TO JUDGE BY conversations with friends and acquaintances over the years, my family isn't the only one to treat the gifting of a knife as a rite of passage. It's an acknowledgment that the recipient has passed a milestone, having become sufficiently familiar with spatial relationships and mortality to avoid severing anything too terribly important from themselves or others. It's also the entrusting of a reliable tool, perhaps the most useful one that humans have invented and can own.
I no longer have the first knife I received--a somewhat unwieldy device that included a fork and spoon--but I still own the Colonial Forest Master camp knife that I bought on an elementary school field trip to Bushkill Falls ("the Niagara of Pennsylvania"). My classmates and I pretty much cleaned out a box of them in the gift shop as our teachers patiently waited for us to snap up our souvenirs. The little folder is a bit worn these days and the blade has a few chips out of it. That's because it was put to hard use over decades of whittling, repairing, cutting twine, and opening packages.
People are skittish about knives these days. Government officials in the United Kingdom have moved on to restricting blades after discovering that gun control wasn't the crime eradicator they'd imagined. Now the Brits are seriously considering banning points on kitchen cutlery. The assumption, apparently, is that nobody will rediscover the lost art of scraping hard objects against abrasive surfaces to reshape and sharpen them.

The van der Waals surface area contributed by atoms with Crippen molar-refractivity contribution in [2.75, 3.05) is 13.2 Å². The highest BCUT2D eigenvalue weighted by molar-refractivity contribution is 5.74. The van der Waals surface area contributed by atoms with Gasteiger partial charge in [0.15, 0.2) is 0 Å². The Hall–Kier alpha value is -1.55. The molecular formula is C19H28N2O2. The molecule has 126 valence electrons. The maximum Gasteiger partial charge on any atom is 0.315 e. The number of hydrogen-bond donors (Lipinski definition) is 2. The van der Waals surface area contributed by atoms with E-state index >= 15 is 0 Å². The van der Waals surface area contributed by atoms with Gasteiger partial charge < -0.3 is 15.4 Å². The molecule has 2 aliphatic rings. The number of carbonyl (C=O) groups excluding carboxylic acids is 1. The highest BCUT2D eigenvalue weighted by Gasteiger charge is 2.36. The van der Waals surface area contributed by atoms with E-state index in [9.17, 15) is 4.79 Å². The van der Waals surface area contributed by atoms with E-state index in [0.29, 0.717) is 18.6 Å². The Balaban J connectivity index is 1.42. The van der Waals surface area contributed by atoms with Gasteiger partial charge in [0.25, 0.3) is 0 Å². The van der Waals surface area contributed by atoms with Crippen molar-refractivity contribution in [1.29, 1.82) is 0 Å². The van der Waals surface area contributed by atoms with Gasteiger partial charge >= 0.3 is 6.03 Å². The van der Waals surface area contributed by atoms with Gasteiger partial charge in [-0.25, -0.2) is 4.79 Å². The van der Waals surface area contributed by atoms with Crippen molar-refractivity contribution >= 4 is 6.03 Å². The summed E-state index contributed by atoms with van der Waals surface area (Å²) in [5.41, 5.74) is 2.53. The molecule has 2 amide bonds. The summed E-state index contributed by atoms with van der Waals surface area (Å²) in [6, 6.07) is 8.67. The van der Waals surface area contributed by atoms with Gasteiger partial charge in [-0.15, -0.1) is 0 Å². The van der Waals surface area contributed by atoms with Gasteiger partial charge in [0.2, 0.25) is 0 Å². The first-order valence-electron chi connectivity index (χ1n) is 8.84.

The fact is, it's not too difficult to make knives from scratch, as anybody who has seen History Channel's Forged in Fire knows.
"Let me show you this," my dentist said to me a year or so ago with a big grin.
In the middle of my exam, he pulled out a shaving-sharp, fixed-blade knife that he'd made himself. For fun, he installed a forge in his workshop and has developed a truly dangerous set of skills (and fingers perhaps a bit larger than you might want to encounter during a dental exam).
My nephew doesn't forge blades, but he frequents junk shops and flea markets looking for old steel files and rasps that he can grind to a fine edge. Originally self-taught, he's picked up pointers from a...